January 5th, 2012
Hattie Hope Wolfe died peacefully Dec. 26, 2011, at Mt. Solo Family Home under Hospice care. Surviving are her son, Dean Fisher, and her daughter, Connie Wallace.
Tyler C. Bain, 29, was arraigned in Custer County District Court Thursday on six felony counts, resulting from an incident Oct. 20, 2011, when he allegedly abducted and assaulted his wife, Kari Bain. Those charges are:
Count 1: 1st degree sexual assault, Class II felony
Count 2: 2nd degree assault, Class III felony
Count 3: terroristic threats, Class IV felony
Count 4: 1st degree false imprisonment, Class IIIA felony
Count 5: use of a deadly weapon to commit a felony, Class II felony
Count 6: kidnapping, Class IA felony
Last week we reviewed some of the stories making headlines in the Custer County Chief during the first half of 2011. This week, we take a look back at some of the important stories and events from the second half of the year.
While much of the country has struggled this past year with a low economy and a high unemployment rate, our region has managed to not only remain healthy - but to grow! That is an accomplishment we should all be very proud of.
It was the phone call every parent fears; â€śHello, this is so-and-so with the Sheriffâ€™s Office. Do you have a daughter, Jordan? There has been a horrific accident. She is alive, but. . .â€ť
Jordan Marshâ€™s parents, Jim and Stacy Marsh of Ansley, received that phone call Sunday night, Nov. 13, at about 9 p.m.
â€śStacy got up and answered the phone, and I could tell immediately something bad had happened,â€ť recalls Jim of that night.
A domestic dispute early Monday morning led to a Broken Bow man being flown to Kearney with knife wounds. According to the report, the Broken Bow Police Department was notified when Geoffrey Eng was allegedly stabbed in the face and neck while trying to defend a minor girl from her boyfriend who was assaulting her. The boyfriend, 20-year-old Randy Martinez of Broken Bow, allegedly stabbed Eng four times when Eng attempted to pull Martinez away from the girl.
Edna Ruth Fisher, age 95 of Comstock, died at the Plum Creek Well Life in Lexington. Funeral services will be Saturday, Jan. 7, 2012, at the United Methodist Church in Broken Bow with the Rev. Todd Karges officiating. Interment will be in the Douglas Grove Cemetery at Comstock. Visitation will be Friday from 8 a.m. until 8 p.m. at Govier Brothers Mortuary. Memorials are suggested to the Comstock Fire dept. or the Lexington United Methodist Church.
Donald G. Runyan, 89 of Indianapolis, Ind., passed away Sunday, Jan. 1, 2012. He was born March 18, 1922, in Mason City, to the late Wright and Eva Runyan.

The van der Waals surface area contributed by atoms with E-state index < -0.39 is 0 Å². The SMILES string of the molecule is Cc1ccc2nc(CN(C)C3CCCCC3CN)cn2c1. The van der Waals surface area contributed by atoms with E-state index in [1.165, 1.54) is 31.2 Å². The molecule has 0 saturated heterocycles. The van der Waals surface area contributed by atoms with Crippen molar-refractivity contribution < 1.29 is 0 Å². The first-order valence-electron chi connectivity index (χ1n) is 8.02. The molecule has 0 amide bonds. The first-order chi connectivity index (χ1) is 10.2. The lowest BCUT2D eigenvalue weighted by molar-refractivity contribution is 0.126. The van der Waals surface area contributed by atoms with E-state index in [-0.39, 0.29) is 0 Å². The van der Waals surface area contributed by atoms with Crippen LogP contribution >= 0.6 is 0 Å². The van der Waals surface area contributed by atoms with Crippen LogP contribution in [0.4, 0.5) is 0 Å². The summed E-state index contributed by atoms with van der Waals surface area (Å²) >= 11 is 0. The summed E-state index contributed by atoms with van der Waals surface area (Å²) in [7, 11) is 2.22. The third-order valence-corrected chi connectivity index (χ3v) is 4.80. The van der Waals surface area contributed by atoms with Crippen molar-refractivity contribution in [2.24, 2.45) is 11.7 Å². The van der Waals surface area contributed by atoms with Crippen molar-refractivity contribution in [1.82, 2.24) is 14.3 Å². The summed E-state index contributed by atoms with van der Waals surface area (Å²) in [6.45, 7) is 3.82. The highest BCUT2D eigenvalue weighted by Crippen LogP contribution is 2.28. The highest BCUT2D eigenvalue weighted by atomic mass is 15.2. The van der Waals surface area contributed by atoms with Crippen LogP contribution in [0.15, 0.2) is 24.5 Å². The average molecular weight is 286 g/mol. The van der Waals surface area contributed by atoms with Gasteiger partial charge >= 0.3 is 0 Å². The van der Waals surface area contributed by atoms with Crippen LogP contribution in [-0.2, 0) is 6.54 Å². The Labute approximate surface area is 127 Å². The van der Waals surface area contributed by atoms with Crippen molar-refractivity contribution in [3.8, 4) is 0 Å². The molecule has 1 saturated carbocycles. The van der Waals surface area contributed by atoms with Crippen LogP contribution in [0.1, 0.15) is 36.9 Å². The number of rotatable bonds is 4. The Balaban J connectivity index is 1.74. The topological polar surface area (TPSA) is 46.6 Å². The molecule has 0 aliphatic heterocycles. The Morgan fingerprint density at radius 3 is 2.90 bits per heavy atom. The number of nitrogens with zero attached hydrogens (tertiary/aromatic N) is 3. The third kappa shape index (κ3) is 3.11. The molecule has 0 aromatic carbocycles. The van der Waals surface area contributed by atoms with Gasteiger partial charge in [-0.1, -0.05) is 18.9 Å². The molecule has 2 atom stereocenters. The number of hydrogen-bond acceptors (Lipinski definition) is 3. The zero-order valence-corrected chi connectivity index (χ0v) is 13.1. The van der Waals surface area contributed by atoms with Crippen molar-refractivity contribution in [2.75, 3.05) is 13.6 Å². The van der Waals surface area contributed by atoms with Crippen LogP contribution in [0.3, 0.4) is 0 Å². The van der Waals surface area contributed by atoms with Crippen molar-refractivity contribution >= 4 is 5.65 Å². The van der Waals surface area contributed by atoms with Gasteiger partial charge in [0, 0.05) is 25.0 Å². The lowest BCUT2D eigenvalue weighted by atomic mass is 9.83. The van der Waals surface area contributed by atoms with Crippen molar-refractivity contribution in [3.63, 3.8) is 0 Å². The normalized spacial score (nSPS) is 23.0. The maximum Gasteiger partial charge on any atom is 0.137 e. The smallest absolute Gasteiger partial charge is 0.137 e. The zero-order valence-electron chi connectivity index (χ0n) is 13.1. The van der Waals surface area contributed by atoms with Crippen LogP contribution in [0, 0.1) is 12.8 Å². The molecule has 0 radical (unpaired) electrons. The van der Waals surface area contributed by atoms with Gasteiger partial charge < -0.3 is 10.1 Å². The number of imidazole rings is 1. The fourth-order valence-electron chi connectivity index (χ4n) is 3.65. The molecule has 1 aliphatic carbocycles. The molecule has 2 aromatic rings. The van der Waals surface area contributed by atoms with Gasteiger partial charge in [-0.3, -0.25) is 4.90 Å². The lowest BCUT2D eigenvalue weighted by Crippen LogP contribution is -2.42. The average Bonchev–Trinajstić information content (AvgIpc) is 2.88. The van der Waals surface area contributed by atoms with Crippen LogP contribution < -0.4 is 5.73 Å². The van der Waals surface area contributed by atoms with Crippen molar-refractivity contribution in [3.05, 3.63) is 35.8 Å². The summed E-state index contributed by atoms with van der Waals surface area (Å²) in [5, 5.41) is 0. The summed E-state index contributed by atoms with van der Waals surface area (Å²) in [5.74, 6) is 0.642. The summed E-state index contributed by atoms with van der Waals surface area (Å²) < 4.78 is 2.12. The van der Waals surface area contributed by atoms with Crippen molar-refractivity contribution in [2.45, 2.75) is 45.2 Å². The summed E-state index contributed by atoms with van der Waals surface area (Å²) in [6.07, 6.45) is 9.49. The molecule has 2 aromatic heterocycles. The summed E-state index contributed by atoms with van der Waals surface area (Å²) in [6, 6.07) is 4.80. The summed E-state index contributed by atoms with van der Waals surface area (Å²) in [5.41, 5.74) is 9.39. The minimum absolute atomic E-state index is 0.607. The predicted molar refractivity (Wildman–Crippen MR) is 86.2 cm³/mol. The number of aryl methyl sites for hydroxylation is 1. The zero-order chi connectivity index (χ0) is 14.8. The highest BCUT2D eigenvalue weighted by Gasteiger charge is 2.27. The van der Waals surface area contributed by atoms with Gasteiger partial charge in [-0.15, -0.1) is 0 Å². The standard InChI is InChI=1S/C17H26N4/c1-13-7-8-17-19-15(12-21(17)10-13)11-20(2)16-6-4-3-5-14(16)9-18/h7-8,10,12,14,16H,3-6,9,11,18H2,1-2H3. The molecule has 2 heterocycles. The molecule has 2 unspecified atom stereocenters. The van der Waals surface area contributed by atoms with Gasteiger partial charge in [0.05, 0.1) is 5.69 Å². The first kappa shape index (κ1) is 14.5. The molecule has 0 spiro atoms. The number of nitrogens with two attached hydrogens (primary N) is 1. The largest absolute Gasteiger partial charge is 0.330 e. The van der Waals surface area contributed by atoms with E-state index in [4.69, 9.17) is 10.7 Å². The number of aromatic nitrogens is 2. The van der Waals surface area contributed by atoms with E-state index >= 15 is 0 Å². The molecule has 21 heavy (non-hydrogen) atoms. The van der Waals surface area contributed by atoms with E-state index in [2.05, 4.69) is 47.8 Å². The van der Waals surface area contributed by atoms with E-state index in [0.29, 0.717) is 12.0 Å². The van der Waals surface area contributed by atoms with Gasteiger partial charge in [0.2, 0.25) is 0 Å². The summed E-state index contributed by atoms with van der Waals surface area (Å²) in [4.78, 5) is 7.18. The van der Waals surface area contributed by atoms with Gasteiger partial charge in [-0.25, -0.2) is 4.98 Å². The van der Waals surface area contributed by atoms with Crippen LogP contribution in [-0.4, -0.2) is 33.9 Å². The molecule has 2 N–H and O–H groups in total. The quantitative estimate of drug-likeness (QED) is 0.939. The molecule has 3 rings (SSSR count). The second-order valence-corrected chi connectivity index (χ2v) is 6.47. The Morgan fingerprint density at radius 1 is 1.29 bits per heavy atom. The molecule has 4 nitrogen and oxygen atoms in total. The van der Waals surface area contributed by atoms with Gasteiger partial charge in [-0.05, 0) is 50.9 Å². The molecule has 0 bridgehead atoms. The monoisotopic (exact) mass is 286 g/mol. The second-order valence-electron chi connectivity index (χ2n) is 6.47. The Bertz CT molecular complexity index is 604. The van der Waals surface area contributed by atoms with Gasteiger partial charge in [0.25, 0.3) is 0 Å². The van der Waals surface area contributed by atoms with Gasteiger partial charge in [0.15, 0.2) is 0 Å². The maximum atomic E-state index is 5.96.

Don was a veteran of the United States Air Corp. and graduate of Southern Methodist University. He worked for the FAA for 30 years, primarily as an Air Traffic Controller and later in data systems. Don was also a member of the Chapel Hill United Methodist Church.
Lyle Duane Zimmerman was born in Broken Bow, Jan. 24, 1955 to Duane and Berniece (Wrasse) Zimmerman and was raised on his parents farm southwest of Ansley. He passed away Dec.20, 20ll, at the age of 56, at the Good Samaritan Hospital in Kearney.
Funeral services were held in Broken Bow at Govier Brothers Mortuary Friday, Dec. 23, with Pastor Mark Stones officiating. A private family burial of his ashes was Friday, Dec 30, in the Broken Bow cemetery, with Pastor Mark Stones present.
Colonel Melvin Frank Huss, 82, of Lexington, died Saturday, Dec. 31, 2011, at Lexington. Melvin was born June 2, 1929, at Herndon, Kan., to Frank and Pauline (Kogl) Huss.
He attended school at Herndon, Kan. Following his schooling, he worked at the Omaha Stockyards. Melvin attended Auctioneer School in Mason City, Iowa. He auctioned at the McCook Livestock Market and did farm sales in the 1940s.
August 22, 1950, he was united in marriage to Delores E. Lorens at St. Johnâ€™s Catholic Church at Beardsley, Kan. Three children were blessed to this union; Richard, Ronald and Janelle.
The new year brings with it some new changes to the stateâ€™s drinking and driving laws, aimed at reducing the number of repeat offenders.
A handful of changes in Nebraskaâ€™s DUI laws went into effect Jan. 1, with perhaps the most significant change involves the use of ignition interlock devices. The new law passed by the Nebraska Legislature allows someone arrested for DUI, first offense, to forgo the 30-day license revocation that is automatic with most DUI arrests in exchange for six months of using the interlock device.